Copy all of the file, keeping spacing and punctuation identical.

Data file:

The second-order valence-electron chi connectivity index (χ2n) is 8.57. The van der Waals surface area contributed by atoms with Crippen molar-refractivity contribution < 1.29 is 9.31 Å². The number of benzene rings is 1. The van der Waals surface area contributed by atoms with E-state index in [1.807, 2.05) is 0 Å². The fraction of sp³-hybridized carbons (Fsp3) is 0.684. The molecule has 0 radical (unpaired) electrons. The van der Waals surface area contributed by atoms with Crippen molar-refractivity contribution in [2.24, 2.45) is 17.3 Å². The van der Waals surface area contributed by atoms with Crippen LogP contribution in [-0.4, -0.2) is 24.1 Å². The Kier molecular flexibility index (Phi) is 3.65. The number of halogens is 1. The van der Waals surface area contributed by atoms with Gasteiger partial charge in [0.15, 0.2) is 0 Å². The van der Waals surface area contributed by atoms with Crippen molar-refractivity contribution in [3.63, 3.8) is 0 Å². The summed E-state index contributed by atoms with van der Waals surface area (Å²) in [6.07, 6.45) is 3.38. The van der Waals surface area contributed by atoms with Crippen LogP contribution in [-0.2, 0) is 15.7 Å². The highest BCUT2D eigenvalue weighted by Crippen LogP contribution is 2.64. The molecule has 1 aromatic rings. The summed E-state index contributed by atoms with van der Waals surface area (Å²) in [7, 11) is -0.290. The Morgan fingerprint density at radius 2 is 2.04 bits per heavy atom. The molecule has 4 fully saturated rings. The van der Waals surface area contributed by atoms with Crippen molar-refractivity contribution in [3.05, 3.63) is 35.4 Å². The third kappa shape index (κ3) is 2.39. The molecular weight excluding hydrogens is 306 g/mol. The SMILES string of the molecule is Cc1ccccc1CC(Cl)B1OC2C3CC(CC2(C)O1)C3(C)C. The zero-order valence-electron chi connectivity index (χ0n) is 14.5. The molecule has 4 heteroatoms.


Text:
The second-order valence-electron chi connectivity index (χ2n) is 8.57. The van der Waals surface area contributed by atoms with Crippen molar-refractivity contribution < 1.29 is 9.31 Å². The number of benzene rings is 1. The van der Waals surface area contributed by atoms with E-state index in [1.807, 2.05) is 0 Å². The fraction of sp³-hybridized carbons (Fsp3) is 0.684. The molecule has 0 radical (unpaired) electrons. The van der Waals surface area contributed by atoms with Crippen molar-refractivity contribution in [2.24, 2.45) is 17.3 Å². The van der Waals surface area contributed by atoms with Crippen LogP contribution in [-0.4, -0.2) is 24.1 Å². The Kier molecular flexibility index (Phi) is 3.65. The number of halogens is 1. The van der Waals surface area contributed by atoms with Gasteiger partial charge in [0.15, 0.2) is 0 Å². The van der Waals surface area contributed by atoms with Crippen molar-refractivity contribution in [3.63, 3.8) is 0 Å². The summed E-state index contributed by atoms with van der Waals surface area (Å²) in [6.07, 6.45) is 3.38. The van der Waals surface area contributed by atoms with Crippen LogP contribution in [-0.2, 0) is 15.7 Å². The highest BCUT2D eigenvalue weighted by Crippen LogP contribution is 2.64. The molecule has 1 aromatic rings. The summed E-state index contributed by atoms with van der Waals surface area (Å²) in [7, 11) is -0.290. The Morgan fingerprint density at radius 2 is 2.04 bits per heavy atom. The molecule has 4 fully saturated rings. The van der Waals surface area contributed by atoms with Crippen molar-refractivity contribution in [3.05, 3.63) is 35.4 Å². The third kappa shape index (κ3) is 2.39. The molecular weight excluding hydrogens is 306 g/mol. The SMILES string of the molecule is Cc1ccccc1CC(Cl)B1OC2C3CC(CC2(C)O1)C3(C)C. The zero-order valence-electron chi connectivity index (χ0n) is 14.5. The molecule has 4 heteroatoms.